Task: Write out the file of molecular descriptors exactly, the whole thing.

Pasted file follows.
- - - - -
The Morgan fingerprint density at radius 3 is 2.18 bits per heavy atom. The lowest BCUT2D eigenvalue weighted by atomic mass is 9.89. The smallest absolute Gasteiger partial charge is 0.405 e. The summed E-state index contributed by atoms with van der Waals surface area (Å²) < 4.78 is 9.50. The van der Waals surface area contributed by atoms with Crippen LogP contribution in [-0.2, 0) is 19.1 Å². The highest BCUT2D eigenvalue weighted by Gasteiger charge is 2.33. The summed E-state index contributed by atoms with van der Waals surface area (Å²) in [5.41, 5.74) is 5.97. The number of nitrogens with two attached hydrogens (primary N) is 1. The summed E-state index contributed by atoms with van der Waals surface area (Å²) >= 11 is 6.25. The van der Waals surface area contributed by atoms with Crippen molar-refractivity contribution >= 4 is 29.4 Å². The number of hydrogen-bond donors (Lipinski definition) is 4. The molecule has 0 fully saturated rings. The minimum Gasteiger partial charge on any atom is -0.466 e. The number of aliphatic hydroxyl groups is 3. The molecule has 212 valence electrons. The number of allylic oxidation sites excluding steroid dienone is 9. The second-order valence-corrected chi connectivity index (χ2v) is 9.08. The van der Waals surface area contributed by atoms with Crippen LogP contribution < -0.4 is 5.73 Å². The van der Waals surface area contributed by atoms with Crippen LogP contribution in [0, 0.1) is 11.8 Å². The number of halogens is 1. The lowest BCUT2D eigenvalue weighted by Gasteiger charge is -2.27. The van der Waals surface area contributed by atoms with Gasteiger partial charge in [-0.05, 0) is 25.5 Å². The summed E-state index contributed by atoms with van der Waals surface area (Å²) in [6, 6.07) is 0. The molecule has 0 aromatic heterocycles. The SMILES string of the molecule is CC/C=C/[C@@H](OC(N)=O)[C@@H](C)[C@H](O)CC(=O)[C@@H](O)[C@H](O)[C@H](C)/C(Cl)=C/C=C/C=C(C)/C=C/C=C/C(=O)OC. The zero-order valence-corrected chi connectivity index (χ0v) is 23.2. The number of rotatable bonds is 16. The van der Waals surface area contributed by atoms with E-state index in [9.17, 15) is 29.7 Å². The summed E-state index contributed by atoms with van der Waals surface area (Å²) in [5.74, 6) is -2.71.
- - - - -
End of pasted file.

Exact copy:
The Morgan fingerprint density at radius 3 is 2.18 bits per heavy atom. The lowest BCUT2D eigenvalue weighted by atomic mass is 9.89. The smallest absolute Gasteiger partial charge is 0.405 e. The summed E-state index contributed by atoms with van der Waals surface area (Å²) < 4.78 is 9.50. The van der Waals surface area contributed by atoms with Crippen LogP contribution in [-0.2, 0) is 19.1 Å². The highest BCUT2D eigenvalue weighted by Gasteiger charge is 2.33. The summed E-state index contributed by atoms with van der Waals surface area (Å²) in [5.41, 5.74) is 5.97. The number of nitrogens with two attached hydrogens (primary N) is 1. The summed E-state index contributed by atoms with van der Waals surface area (Å²) >= 11 is 6.25. The van der Waals surface area contributed by atoms with Crippen molar-refractivity contribution >= 4 is 29.4 Å². The number of hydrogen-bond donors (Lipinski definition) is 4. The molecule has 0 fully saturated rings. The minimum Gasteiger partial charge on any atom is -0.466 e. The number of aliphatic hydroxyl groups is 3. The molecule has 212 valence electrons. The number of allylic oxidation sites excluding steroid dienone is 9. The second-order valence-corrected chi connectivity index (χ2v) is 9.08. The van der Waals surface area contributed by atoms with Crippen LogP contribution < -0.4 is 5.73 Å². The van der Waals surface area contributed by atoms with Crippen LogP contribution in [0, 0.1) is 11.8 Å². The number of halogens is 1. The lowest BCUT2D eigenvalue weighted by Gasteiger charge is -2.27. The van der Waals surface area contributed by atoms with Gasteiger partial charge in [-0.05, 0) is 25.5 Å². The summed E-state index contributed by atoms with van der Waals surface area (Å²) in [6, 6.07) is 0. The molecule has 0 aromatic heterocycles. The SMILES string of the molecule is CC/C=C/[C@@H](OC(N)=O)[C@@H](C)[C@H](O)CC(=O)[C@@H](O)[C@H](O)[C@H](C)/C(Cl)=C/C=C/C=C(C)/C=C/C=C/C(=O)OC. The zero-order valence-corrected chi connectivity index (χ0v) is 23.2. The number of rotatable bonds is 16. The van der Waals surface area contributed by atoms with E-state index in [9.17, 15) is 29.7 Å². The summed E-state index contributed by atoms with van der Waals surface area (Å²) in [5.74, 6) is -2.71.